Seeing as this is a blog about testing hypotheses, I thought that I’d like to discuss a somewhat esoteric problem in doing such tests-namely, how to characterize one’s expectations or “null” hypotheses. The problem may be conceptually thought of this way: Suppose I want to test whether there is a “trend” in data which is sufficiently large that you can place high confidence that it is actually there and not just a fluctuation due to random chance. The problem is how to characterize the probability distribution function of trends due to chance. The simplest kind of assumption is the distribution that would arise out of pure “white noise”-basically every data point in a time series which is white noise will have no dependence on the points before (or after) them, although this is hardly the only thing that white noise is usually characterized by. The thing about white noise is that it is not going to tend to display “trends” very often. When you use white noise as your null hypothesis, rather than asking “how likely is it that this trend arose by chance” you are really asking, “how likely is it that this trend could occur from white noise”. Now, if the random behavior in the system you are looking at is a priori expected to behave like white noise, this is not wrong. But if you really expect the system to behave in a manner which is not like white noise, you are using a null hypothesis which will end up being too easy to reject.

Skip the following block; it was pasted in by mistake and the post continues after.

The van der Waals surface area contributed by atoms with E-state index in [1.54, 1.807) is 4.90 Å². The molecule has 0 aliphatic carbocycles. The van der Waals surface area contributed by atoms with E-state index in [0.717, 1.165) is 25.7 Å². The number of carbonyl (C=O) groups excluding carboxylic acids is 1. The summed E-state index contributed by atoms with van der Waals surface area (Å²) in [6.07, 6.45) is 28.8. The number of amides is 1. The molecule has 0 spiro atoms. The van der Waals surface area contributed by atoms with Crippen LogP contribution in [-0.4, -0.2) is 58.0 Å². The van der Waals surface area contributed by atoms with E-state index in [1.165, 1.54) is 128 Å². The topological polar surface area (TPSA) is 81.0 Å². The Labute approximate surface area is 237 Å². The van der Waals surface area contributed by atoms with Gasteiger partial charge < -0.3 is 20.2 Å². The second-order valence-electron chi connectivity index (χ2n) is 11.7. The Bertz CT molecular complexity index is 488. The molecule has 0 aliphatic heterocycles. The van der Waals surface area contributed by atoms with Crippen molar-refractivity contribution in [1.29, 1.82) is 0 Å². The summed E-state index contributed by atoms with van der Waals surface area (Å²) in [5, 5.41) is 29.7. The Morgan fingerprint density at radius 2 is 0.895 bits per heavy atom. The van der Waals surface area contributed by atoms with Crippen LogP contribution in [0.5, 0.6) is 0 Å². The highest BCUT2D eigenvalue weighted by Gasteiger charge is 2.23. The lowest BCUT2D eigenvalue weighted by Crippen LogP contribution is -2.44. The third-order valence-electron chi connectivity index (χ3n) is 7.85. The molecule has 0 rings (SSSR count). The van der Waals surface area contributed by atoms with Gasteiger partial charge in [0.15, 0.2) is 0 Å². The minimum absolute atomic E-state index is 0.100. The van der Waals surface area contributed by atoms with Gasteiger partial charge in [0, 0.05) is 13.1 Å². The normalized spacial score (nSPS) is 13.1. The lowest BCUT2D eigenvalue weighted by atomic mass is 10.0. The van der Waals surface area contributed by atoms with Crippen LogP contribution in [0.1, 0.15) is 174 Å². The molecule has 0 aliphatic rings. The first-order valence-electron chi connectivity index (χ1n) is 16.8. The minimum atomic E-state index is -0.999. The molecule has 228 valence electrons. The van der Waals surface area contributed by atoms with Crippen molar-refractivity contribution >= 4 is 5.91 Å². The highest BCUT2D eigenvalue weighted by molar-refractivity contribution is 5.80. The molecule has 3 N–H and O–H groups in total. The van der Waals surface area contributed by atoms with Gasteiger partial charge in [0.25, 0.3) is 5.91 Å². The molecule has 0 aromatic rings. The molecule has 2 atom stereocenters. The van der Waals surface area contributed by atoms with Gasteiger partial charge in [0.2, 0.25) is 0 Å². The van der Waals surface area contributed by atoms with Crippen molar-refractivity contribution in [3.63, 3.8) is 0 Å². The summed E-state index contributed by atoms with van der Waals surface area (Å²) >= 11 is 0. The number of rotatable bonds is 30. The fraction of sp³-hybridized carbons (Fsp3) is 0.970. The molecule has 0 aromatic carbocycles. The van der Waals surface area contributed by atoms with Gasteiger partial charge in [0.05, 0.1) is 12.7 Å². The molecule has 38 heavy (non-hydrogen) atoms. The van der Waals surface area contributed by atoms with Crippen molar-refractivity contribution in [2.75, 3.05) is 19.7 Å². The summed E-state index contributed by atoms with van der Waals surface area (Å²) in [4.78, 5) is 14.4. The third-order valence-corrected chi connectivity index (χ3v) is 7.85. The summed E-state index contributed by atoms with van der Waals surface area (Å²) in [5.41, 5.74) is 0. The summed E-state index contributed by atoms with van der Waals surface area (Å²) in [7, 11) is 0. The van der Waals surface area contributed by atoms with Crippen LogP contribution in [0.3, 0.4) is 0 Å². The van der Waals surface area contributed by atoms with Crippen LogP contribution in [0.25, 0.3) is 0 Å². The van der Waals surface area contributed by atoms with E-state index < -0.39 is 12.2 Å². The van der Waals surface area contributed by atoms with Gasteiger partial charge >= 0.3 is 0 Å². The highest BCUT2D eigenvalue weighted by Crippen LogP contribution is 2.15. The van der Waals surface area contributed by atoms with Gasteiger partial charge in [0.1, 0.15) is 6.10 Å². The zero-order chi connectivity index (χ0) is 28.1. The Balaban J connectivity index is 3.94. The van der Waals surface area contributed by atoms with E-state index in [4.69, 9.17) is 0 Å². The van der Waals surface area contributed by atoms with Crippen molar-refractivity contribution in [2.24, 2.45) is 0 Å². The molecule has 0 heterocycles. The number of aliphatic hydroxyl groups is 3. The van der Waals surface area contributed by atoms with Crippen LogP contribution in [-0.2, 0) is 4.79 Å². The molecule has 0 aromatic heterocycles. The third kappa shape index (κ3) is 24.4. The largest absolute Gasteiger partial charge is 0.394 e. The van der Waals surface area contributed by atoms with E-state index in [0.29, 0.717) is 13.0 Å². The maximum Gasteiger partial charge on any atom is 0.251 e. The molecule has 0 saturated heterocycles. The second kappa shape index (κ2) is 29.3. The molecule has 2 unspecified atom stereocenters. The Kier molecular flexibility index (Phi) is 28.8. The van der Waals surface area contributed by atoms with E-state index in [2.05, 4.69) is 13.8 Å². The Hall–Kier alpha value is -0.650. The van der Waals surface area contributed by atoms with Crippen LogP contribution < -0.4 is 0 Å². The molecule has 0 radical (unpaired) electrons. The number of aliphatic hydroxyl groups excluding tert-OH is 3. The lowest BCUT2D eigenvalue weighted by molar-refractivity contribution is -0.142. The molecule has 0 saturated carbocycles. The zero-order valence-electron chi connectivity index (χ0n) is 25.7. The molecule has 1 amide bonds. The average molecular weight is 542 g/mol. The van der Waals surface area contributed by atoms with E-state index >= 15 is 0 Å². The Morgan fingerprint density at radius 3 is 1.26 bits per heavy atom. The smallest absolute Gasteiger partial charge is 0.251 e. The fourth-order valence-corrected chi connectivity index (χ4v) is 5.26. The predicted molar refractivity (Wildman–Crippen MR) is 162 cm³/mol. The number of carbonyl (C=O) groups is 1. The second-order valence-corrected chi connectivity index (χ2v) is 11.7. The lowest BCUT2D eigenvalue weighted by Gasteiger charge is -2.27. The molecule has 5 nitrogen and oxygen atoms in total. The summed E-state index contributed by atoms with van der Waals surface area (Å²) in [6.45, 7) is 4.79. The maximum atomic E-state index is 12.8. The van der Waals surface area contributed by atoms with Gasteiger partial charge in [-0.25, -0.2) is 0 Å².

For instance, by generating random (white noise) numbers and giving them the same mean and standard deviation that is found in NCDC’s US national annual precipitation, I estimate that the apparent trend in US precipitation is very nearly three standard deviations from the expected mean of my white noise base trend distribution. In other words the trend that appears to have taken place is highly significantly different from zero assuming that precipitation variability acts like white noise. But is it really the case that the probability of the trend in US precipitation occurring by chance is on the order of .1%? I doubt it. In reality the precipitation data has a correlation with itself of r~0.210 versus the simulated r of ~-0.002. In other words, there is some (albeit very little) dependence of data points in the actual precipitation record on precipitation in the previous year. The white noise synthetic data has no auto-correlation whatsoever (of course) and indeed the very weak r is actually negative(!). This implies that our synthetic data has a slightly lower tendency to exhibit trend behavior than reality. So, really, I don’t think the actual significance of the US precipitation trend is really three sigma.